Taylor was a junior at Washington State University at the time, and her experience was not too different from Hoffman’s more than three decades earlier at Hawk Mountain. Sharp-shinned and Cooper’s Hawks and Merlins whizzed 10 feet above her head, and she got to see them in the hand as well. Taylor and her classmates camped in a yurt overnight, and by the end of the weekend, she couldn’t wait to sign up. “I couldn’t believe that you could do this for 10 weeks in the fall, each year, and watch birds fly by. Who wouldn’t want to do that?”

Taylor releases a Golden Eagle banded at Chelan Ridge. Photo courtesy of HWI.

She signed up two years later, returning to Chelan Ridge as part of a five-person crew. She would work at a few different sites over the next seven autumns, while joining field projects for HWI during the winter and summer months. She joined the full-time staff in 2019. “Our work has value and importance to raptor populations,” she says. “A lot of what we do informs management decisions for federal and state agencies. You can’t answer questions about how to manage for a species without doing the research.”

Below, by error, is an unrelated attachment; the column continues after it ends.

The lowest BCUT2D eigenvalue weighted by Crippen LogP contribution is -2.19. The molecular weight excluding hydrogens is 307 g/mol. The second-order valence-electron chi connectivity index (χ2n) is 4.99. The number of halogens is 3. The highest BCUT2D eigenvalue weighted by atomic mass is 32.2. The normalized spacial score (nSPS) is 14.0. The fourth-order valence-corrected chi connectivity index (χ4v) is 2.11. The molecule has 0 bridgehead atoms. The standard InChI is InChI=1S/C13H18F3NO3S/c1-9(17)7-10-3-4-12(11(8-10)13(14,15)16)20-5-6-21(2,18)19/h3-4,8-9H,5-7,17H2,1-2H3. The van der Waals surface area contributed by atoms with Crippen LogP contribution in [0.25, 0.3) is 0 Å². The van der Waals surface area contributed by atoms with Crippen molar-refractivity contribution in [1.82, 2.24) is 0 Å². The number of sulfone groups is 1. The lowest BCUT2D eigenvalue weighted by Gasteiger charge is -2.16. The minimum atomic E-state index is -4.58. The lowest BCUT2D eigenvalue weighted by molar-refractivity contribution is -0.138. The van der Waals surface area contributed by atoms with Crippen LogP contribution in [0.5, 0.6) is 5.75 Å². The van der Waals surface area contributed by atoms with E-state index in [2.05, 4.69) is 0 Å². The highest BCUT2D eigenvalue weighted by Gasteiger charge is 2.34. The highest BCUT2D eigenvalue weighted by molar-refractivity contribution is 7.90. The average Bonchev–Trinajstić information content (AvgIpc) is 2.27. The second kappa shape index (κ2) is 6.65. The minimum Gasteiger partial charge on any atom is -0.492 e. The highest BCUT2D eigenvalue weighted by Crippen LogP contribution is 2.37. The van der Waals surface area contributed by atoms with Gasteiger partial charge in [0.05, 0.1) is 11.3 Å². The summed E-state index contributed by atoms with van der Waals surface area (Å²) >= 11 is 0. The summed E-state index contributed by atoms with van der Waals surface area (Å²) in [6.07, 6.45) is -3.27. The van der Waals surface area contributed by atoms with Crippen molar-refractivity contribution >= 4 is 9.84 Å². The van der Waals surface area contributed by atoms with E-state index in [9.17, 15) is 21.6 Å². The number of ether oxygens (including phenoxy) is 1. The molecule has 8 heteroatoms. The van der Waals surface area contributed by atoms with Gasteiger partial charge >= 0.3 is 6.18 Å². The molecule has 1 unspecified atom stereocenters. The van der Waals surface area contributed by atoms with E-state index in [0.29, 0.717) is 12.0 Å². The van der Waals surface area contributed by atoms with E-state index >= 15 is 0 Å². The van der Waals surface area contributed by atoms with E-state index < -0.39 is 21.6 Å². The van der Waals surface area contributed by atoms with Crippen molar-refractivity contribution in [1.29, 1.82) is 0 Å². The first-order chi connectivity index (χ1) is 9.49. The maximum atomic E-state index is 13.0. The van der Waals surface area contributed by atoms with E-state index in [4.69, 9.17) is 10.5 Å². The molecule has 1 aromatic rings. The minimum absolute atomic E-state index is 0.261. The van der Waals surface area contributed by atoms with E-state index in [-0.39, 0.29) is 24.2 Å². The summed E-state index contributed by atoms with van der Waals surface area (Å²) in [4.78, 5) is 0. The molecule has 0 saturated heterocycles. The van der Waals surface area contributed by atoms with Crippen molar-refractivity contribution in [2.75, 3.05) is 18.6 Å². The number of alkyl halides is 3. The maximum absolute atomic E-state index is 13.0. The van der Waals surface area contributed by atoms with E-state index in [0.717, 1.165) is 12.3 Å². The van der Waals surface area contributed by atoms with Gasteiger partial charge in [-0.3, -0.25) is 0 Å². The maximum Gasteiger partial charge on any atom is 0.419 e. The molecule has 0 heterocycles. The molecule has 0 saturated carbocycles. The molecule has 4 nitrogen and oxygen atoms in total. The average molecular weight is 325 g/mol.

But to her, how HWI engages with the community – to bring people so close to something so wild – might prove to be an impact as lasting as its contribution to understanding raptor ecology. “You have to get the general public to care about what you’re doing and have them understand why it’s important,” she says. “When you show somebody a bird in hand, or a bird 10 feet away from their head, that’s life-changing for a lot of people.”

It was for her. “Yes,” she says happily. “I’m one of those people.”

To learn more about HawkWatch International, as well as to contribute directly, please visit its website or click the DONATE button below.

HawkWatch International works to conserve our environment through education, long-term monitoring, and scientific research on raptors as indicators of ecosystem health. We'll donate 20% of the profits from this specially designed collection to support that work.